Watch your superannuation contribution limits. You may wish to consider maximising your concessional or non-concessional contributions before the end of the financial year but keep in mind the contribution caps were reduced to $25,000 from 1 July 2017.

Concessional contributions include any contributions made by your employer, salary sacrificed amounts and personal contributions claimed as a tax deduction by self-employed or substantially self-employed persons.

If you’re making extra contributions to your super, and breach the concessional cap, the excess contributions over the cap will be taxed at your marginal tax rate, although you can have the excess contribution refunded from your super fund.

Similarly, the annual non-concessional (post-tax) contributions cap is only $100,000 and the three-year bring forward provision is $300,000. Individuals with a balance of $1.6 million or more are no longer eligible to make non-concessional contributions.

High-income earners are also reminded that the contributions tax on concessional contributions is effectively doubled from the normal 15 per cent rate to 30 per cent if their combined income plus concessional contributions exceeds $250,000.

Importantly, don’t leave it until 30 June to make your contributions as your super fund may not receive the contribution in time and it will count towards next year’s contribution caps, which could result in excess contributions and an unexpected tax bill.

Consider the superannuation co-contribution

An individual likely to earn less than $53,564 in the 2019-20 tax year should consider making after-tax contributions to their superannuation to qualify for the superannuation co-contribution if their circumstances permit.

The government will match after-tax contributions 50 cents for each dollar contributed up to a maximum of $500 for a person earning up to $38,564. The maximum then gradually reduces for every dollar of total income over $38,564 reducing to nil at $53,564.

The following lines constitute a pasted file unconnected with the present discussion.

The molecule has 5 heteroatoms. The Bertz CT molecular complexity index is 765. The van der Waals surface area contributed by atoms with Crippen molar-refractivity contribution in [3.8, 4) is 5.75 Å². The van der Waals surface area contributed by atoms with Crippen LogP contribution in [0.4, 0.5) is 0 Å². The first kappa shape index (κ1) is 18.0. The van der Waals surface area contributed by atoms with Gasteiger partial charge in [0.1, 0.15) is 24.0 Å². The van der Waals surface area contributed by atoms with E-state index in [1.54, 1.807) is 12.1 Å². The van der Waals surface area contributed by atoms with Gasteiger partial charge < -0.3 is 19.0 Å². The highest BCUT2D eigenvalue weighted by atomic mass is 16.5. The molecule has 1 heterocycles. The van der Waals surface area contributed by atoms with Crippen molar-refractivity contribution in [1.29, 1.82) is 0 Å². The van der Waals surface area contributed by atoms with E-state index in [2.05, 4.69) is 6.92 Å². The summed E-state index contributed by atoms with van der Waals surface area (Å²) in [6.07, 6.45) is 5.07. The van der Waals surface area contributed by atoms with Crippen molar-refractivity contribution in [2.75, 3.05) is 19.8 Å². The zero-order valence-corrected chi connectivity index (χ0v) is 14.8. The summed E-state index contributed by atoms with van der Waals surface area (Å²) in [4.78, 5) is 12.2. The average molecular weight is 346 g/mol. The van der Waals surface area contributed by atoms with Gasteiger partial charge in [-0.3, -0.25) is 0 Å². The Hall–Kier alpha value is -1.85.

Consolidate your super

For most employees, it makes a lot of sense to have your entire super in one place. You’ll reduce the amount of fees you’re paying, only receive one lot of paperwork and only have to keep track of one fund.

Consider consolidating the super funds you do have into one fund. Compare your funds to work out which best suits your needs. Important things to look at are fees and charges, the investment options available and life insurance cover.

In particular, if you have insurance cover in a fund check you can transfer or replace it in the new fund so you don’t end up losing the benefit altogether. You can look at past investment performance as well but remember it is no guarantee of how the fund will perform in the future.

Once you’ve chosen the fund you want to keep, contact them and they can help transfer the money from your other super funds.

From November 2019, the ATO has been proactively consolidating these unclaimed super monies into eligible active super accounts, if an individual hasn’t requested a direct payment or for it to be rolled over to a fund of their choice. You will be notified by the ATO if this has been done.

If you’ve moved around or changed jobs occasionally, your old super fund may have lost track of you and you may miss out on some of your super when you need it. To find your lost super check out SuperSeeker on the ATO website at


You may wish to review your remuneration arrangements with your employer and forego future gross salary in return for receiving exempt or concessionally taxed fringe benefits and/or making additional superannuation contributions under a valid salary sacrifice arrangement.

You should consult a licensed CPA Australia financial planner to consider the merits of exploring these options. 


The tests used to work out residency status for tax purposes are not the same as residency tests used for other purposes such as immigration. The ATO publishes information on residency and the relevant tests.

For non-residents temporarily in Australia as a result of COVID-19, the ATO has advised that if the client is in Australia temporarily for some weeks or months then they will not become an Australian resident for tax purposes as long as they usually live overseas permanently and intend to return there as soon as they are able.


The First Home Super Saver (FHSS) Scheme allows you to save money faster for your first home with the concessional tax treatment of super. You can make additional voluntary salary sacrificed superannuation contributions up to $15,000 per year (and $30,000 in total) into your complying superannuation fund which can be withdrawn to help finance a first home deposit.